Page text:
How pandemic influenza, avian influenza and normal seasonal influenza differ from each other
Bird flu should not be confused with pandemic flu. Bird flu (Avian flu caused by H5N 1 virus) is largely in birds and spread by preparing diseased birds, handling fighting cocks, playing with poultry, consumption of duck's blood, and eating of undercook poultry.
The human cases that we are seeing are largely because of animal to human transmission as a result of above activities. So far, possibly only one H to H case in Thailand. The longer the outbreaks of bird flu and more global spread in various countries - the more likely that a new virus will emerge and pandemic potential increases.
A novel influenza virus subtype emerge or an old subtype re-emerge. The new virus must be able to replicate in humans and cause serious illness. It must be efficiently transmitted from one human to another.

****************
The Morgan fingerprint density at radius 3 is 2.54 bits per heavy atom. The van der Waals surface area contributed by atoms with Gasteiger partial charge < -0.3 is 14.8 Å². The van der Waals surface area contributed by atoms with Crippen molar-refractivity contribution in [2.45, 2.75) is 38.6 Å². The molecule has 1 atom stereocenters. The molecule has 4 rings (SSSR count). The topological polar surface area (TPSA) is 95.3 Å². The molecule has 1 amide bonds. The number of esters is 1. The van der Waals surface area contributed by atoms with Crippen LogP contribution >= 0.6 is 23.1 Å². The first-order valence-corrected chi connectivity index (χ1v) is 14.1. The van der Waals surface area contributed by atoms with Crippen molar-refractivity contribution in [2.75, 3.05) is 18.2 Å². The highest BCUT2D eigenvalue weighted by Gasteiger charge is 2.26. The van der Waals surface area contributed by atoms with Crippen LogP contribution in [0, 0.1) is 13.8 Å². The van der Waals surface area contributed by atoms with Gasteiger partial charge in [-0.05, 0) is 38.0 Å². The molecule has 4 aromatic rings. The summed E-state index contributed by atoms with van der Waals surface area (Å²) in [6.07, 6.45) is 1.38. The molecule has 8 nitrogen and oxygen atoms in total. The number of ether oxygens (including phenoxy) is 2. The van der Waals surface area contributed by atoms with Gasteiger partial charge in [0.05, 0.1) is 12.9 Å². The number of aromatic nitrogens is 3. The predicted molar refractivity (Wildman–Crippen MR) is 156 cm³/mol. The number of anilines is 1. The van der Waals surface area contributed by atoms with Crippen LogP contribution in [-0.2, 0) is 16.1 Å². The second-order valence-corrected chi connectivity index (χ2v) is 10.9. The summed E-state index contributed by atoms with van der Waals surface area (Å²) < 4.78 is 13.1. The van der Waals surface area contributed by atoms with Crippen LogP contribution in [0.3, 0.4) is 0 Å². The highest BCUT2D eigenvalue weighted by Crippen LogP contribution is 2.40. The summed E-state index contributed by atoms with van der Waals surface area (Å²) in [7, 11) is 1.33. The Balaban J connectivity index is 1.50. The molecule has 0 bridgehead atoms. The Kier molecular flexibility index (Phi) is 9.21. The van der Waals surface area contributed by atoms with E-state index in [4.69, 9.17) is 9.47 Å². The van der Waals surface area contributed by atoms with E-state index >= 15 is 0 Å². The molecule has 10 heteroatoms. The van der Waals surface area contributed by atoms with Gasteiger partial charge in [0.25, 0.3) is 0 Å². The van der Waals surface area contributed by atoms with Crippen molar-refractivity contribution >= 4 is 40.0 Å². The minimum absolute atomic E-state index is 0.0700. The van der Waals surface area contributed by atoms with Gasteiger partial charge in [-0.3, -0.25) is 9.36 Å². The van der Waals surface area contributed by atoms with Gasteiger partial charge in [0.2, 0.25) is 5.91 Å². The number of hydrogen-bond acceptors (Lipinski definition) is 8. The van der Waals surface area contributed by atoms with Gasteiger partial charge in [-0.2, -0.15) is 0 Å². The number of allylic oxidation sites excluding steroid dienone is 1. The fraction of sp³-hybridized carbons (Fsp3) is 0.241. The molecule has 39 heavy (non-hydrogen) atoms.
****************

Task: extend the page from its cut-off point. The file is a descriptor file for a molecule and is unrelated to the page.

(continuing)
Flu itself is generally not regarded as a serious illness (except those in the risk groups) and self limiting in effect.
Pandemic flu is different from "normal seasonal flu" in that:
There is currently no vaccine for pandemic flu. A specific vaccine can only be developed once a pandemic starts. This ensures that the vaccine matches the pandemic strain as closely as possible. This may take 6 months.
Normal flu vaccine will not protect against pandemic flu but people should still have their ordinary jabs as normal (to reduce severity) and acquire immunity to existing strains. For the new pandemic strain, we have currently no immunity.
Anti-viral drugs eg Tamil flu can help prevent and treat cases of influenza A infection and found to be effective against H5N1 strain. Effectiveness against new pandemic strain yet unknown.HOME LINKS: AIDS/HIV